September 4, 2011 report
Linux B-day celebrations rattled by break-in
(PhysOrg.com) -- Just days after celebrations marking the 20th birthday of Linux, the operating system revered around the globe as a rock-solid open source triumph, news surfaced that key servers used to maintain and distribute the operating system were hacked. Malware had gained root access. System software had been modified. The attack was confirmed in a note on Wednesday, August 28, posted on the Linux Kernel Archives http://www.kernel.org , the main distribution site for the Linux kernel. Though discovered on the 28th, the security breach possibly took place some time before, possibly no later than August 12. By Sunday, the 28th, it was obvious to admins of the web site that things had gone wrong. Files belonging to ssh (openssh, openssh-server and openssh-clients) were modified. A trojan startup file had been added to startup scripts.
The intruders initially gained root access on a server called hera, and compromising other servers. The administrators think they may have slipped in with a compromised user account. In an e-mail to kernel.org users, chief administrator John "Warthog" Hawley indicated he was definitely not in a party mood. The subject line: Master back-end break-in. "Afternoon everyone," he wrote,"as you can guess from the subject line, I've not had what many would consider a 'good' day." He said that a trojan had been discovered and he named "some boxes" on kernel.org that had been hit.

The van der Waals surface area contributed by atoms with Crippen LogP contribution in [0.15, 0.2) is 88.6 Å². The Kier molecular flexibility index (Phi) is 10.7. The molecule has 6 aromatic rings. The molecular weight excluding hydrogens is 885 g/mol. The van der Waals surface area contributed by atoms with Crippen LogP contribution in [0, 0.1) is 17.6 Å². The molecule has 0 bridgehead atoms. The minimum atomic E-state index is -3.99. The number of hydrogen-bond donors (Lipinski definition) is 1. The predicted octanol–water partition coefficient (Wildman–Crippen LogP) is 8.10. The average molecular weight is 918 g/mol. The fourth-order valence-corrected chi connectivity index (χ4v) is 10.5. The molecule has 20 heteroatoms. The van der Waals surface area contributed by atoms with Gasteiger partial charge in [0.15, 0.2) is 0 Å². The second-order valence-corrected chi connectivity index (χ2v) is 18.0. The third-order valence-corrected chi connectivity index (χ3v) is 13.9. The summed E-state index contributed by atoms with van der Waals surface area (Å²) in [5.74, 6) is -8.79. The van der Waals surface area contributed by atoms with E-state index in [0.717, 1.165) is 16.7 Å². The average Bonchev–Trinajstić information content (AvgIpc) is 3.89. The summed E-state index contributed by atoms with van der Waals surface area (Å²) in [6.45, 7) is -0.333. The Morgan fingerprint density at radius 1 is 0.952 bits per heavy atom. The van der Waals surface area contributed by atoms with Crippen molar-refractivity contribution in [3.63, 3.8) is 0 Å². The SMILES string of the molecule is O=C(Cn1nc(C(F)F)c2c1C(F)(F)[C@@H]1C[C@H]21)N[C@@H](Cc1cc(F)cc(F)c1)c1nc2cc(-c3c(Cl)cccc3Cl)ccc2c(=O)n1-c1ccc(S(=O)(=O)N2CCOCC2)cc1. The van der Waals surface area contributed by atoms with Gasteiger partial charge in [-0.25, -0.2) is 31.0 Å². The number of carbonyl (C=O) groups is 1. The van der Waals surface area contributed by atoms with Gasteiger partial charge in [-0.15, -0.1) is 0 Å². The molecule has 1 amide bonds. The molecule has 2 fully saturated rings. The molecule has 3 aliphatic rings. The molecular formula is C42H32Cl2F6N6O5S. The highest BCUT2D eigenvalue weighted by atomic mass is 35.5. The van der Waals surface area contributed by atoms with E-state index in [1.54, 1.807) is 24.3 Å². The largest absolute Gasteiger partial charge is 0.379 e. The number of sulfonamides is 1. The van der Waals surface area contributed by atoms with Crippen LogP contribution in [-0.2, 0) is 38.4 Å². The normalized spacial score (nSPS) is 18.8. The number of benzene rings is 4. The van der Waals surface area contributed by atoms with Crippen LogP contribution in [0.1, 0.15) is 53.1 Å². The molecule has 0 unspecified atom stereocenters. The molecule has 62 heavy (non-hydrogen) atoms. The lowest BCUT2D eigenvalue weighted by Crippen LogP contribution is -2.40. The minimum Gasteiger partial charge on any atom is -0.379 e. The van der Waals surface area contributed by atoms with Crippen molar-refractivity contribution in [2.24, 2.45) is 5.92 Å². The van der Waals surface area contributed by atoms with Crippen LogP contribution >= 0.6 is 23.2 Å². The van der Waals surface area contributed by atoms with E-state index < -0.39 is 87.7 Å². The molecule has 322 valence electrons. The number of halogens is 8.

With the news of such a break-in, it might easily appear as if the event spells calamity, as this is all about a break-in of a repository hosting site of source code, and for an operating system that runs the engines of banks, businesses, and governments. What could be worse news than this? In fact, Linux being Linux signifies that the August break-in, while unwelcome, rattling, and burdensome, appears to have also given Linux keepers the opportunity to remind the world that its construct has built-in safeguards.
The strength of Linux, admins quickly pointed out, lies in its change-tracking system, where a secure hash of each of 40,000 files hosted on the site makes signs of tampering transparent. The hashes are stored in multiple servers. On confirmation of the break-in on the 28th, each of the site's 448 users were told to change their passwords and Secure Shell keys. Boxes were promptly taken off-line and re-installs were set in motion. Authorities in the U.S. and Europe were notified and asked to help in the investigation.
Source code does not appear to have been altered, according to the kernel maintainers, but the posting stated the administrators were doing an analysis to confirm that nothing has been modified.
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